What a Runner Should Know about the Knee
Whether you're a marathon runner, you run in charity events, you log five miles a day, or you jog occasionally, there are important facts you should know about how running affects your knees. With this knowledge, you can adjust your running practice to best support your body and ensure you can keep running for a long time to come!
Is there a Link between Osteoarthritis and Running?
Do runners get arthritis in their knees more than non-runners or walkers? Two studies say no. A study of runners and non-runners monitored 45 long-distance runners and 53 non-runners, ranging in age from 50 to 72, from 1984 through 2002. At the end of the study, 20 percent of the runners as compared to 32 percent of the non-runners had prevalent osteoarthritis.
A study released in 2013 looked at the effects of running and walking on osteoarthritis and hip replacement risk. The study concluded running reduced osteoarthritis and hip replacement risk based, in part, on the association of running with body mass index. Of the 74,752 runners, 2,004 reported osteoarthritis and 259 reported hip replacements during the follow-up in 7.1 years. Of the 14,625 walkers, 696 reported osteoarthritis and 114 reported hip replacements during the follow-up in 5.7 years.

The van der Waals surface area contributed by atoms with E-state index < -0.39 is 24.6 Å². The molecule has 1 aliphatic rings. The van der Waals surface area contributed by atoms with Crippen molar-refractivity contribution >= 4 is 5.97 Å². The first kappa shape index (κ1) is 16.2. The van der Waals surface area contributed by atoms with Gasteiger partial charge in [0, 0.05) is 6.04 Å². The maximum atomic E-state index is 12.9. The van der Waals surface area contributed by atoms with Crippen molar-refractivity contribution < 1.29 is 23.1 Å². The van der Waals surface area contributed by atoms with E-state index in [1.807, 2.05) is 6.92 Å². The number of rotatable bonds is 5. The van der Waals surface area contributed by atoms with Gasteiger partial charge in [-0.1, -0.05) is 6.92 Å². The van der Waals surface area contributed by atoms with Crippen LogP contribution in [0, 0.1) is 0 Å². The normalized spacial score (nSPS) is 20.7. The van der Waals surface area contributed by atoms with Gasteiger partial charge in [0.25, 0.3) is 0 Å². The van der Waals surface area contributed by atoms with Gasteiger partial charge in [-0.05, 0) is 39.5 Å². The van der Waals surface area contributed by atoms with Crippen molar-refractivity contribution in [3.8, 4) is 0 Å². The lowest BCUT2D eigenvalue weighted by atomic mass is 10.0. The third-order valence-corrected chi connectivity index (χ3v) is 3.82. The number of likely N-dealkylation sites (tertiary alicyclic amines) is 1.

Loss of Cartilage
Does running accelerate the loss of cartilage in the knee? Aging has been linked to the loss of cartilage in the knee, but there's no steady proof that running accelerates the loss of cartilage. Can dietary supplements increase knee cartilage? There's nothing to show that supplements reverse the loss of cartilage. A study of the effect of vitamin D supplementation showed no decline in the progression of knee pain and cartilage loss from taking vitamin D3. The study involved 146 participants, some of which were given vitamin D3 daily, while others were given placebos. At the end of 2 years, there were no significant differences in pain and cartilage loss between the two groups.
Runner's knee refers to two common repetitive strain injuries of the knee that may affect runners. Iliotibial band syndrome usually causes pain on the side of the knee and tends to be worse when running up stairs or hills. Patellofemoral pain syndrome is more common and usually causes pain on the front of the knee under the kneecap. It's worse when running down steps or hills.
Running may not be the only cause of your knee problems. Knee pain could also stem from the following factors:
- Biomedical problems such as weak hips, weak quadriceps, or tight hamstrings. A stretching and strengthening program can help prevent runner's knee.
- Weight places more stress on your knees, so losing weight may improve pain.
- Running uphill or downhill places torque on your knees, so running on level surfaces will be easier and less painful.
- A misalignment of your kneecap, hips, ankles, leg muscles, or leg bones could be causing your knee pain. A symptom of misalignment is that one knee is more painful than the other.
- Your shoes may be causing your knee pain. Wear shoes that are the right size and that are designed for running.
Call OrthoAtlanta if you experience runner's knee in Atlanta or if you suffer pain or an injury to your knee. A knee specialist will examine your knee and make sure you get the proper treatment, whether it's medication, a knee arthroscopy, or a knee replacement. Contact us today!